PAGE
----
Respondeo, etsi mutabor

Respondeo etsi mutabor” — “I answer, although I will be changed” — is Rosenstock-Huessy’s formula for his envisioned “metanoia” or “new mind”. The formula is intended to supplant the famous Cartesian formula cogito, ergo sum which over emphasised the intellect or thinking function of consciousness. Rosenstock wanted to shift the emphasis from logic to grammar, and from thinking to speaking and listening, and from dialectics to dialogics. The respondeo is intended to emphasise human responsibility, and so is a fitting formula for the principle of stewardship.

It’s our responses that define us and which become our fate. Descartes’ own formula seems to make thinking central to the problem of existence, but it was a response to the problem of existence, just as it was for the classical Greeks. In both cases, reason emerged as a response to the “labrynthine” situation — the maze of confusion and perplexity — that characterised both late Greek civilisation and the twilight of Christendom and the High Middle Ages, or what Jean Gebser referred to as a consciousness structure entering into its “deficient” phase or mode.

Our possible responses in the face of crisis are not infinite. Rosenstock-Huessy demonstrated that they can only occur in the four directions of the cross of reality — as prejective, trajective, subjective, or objective; or, towards the future, towards the past, towards the inner, and towards the outer, respectively — forwards, backwards, inwards, outwards, or the four aspects of time and space which form the cross of reality.

Mutabor” emphasises the desirable mutable (flexible, liquid, or plastic) character of our consciousness in the face of our “crucial” situation, and it reflects that theme of the “new mutation” of which Gebser and others have written — the emergence of the integral or holistic consciousness as a response to the growing deficiency of the mental-rational or perspectivising structure in the context of the Planetary Era. A little reflection will show that Gebser’s consciousness structures — the magical, the mythical, and the mental-rational — have been simply various forms of response of human consciousness to the question and pressure of existence in physical reality.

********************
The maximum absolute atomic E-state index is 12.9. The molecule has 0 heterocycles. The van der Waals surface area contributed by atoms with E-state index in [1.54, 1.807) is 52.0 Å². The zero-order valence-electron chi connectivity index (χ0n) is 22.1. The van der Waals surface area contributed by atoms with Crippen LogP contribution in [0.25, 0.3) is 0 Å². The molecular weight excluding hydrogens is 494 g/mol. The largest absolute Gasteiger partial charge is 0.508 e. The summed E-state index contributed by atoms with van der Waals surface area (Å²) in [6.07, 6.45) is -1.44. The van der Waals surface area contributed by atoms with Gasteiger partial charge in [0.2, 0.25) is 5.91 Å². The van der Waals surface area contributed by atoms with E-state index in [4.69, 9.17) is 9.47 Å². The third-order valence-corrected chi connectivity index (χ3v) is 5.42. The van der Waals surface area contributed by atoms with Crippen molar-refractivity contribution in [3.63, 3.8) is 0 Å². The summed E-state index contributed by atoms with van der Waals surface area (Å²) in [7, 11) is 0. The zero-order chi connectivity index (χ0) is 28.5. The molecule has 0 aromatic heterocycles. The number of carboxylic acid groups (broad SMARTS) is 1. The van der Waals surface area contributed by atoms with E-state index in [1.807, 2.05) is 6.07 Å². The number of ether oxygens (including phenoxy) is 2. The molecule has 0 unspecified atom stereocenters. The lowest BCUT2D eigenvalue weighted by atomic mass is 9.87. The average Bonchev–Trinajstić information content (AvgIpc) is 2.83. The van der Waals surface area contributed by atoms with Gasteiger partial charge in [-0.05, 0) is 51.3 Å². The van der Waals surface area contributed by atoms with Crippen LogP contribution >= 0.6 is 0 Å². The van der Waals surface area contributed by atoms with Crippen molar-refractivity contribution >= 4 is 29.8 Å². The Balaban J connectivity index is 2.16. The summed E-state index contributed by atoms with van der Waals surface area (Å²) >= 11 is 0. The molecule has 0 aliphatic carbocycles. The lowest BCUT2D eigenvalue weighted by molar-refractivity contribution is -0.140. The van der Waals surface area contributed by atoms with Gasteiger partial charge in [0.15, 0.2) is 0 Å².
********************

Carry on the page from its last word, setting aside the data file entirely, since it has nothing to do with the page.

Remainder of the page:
Both Gebser and Rosenstock give precedence to grammar over logic, and see logic as being embedded in grammar, and that means their method is dialogical more than dialectical. Dialectics is subsumed and contained within the dialogical. In those terms, Rosenstock’s remark that “God is the power that makes men speak” and Jean Gebser’s “ever-present origin” are identical in meaning as signifying “the source”. And in Rosenstock’s terms, that source coincides with the “vital centre” of the cross of reality.

The function of response — of speaking and listening — is the preserving or restoring the equilibrium of the fourfold, represented as the cross of reality. Religion, art, science, politics have been the four types of response to the four fronts of time and space, or epics or narrative form, lyrics or optative form, analytics or indicative form, and dramatics or imperative form, respectively. These are what we have been referring to as “The Guardians of the Four Directions”. And as my Sioux friends say “the Sacred Hoop is in language”, and the man or woman who “speaks from the centre of the voice” — from the centre of the Sacred Hoop — is the one who can integrate all four aspects of time and space, and who establishes peace amongst the four directions — North, South, East, and West.

In other words, equanimity brings equilibrium, and justice is the balance. The Sacred Hoop, like the cross of reality, is an image of the human form as much as of the cosmos.

Sacred Hoop

Sacred Hoop

Distributive justice and restorative justice therefore have very much to do with the fourfold and with the cross of reality. An integration is an equilibrium of the powers, and this is the theme of the holistic or integral of the new mutation, whether it is called “holonic” or “the sensorium” (Marshall McLuhan) or “the integrum” (Jean Gebser) or the “convivium”. Conviviality is the synchronisation of the two faces of time, as past and future, as well as the coordination of the two faces of space, as inner and outer — or trajective, prejective, subjective, and objective aspects of the fullness of Kosmos.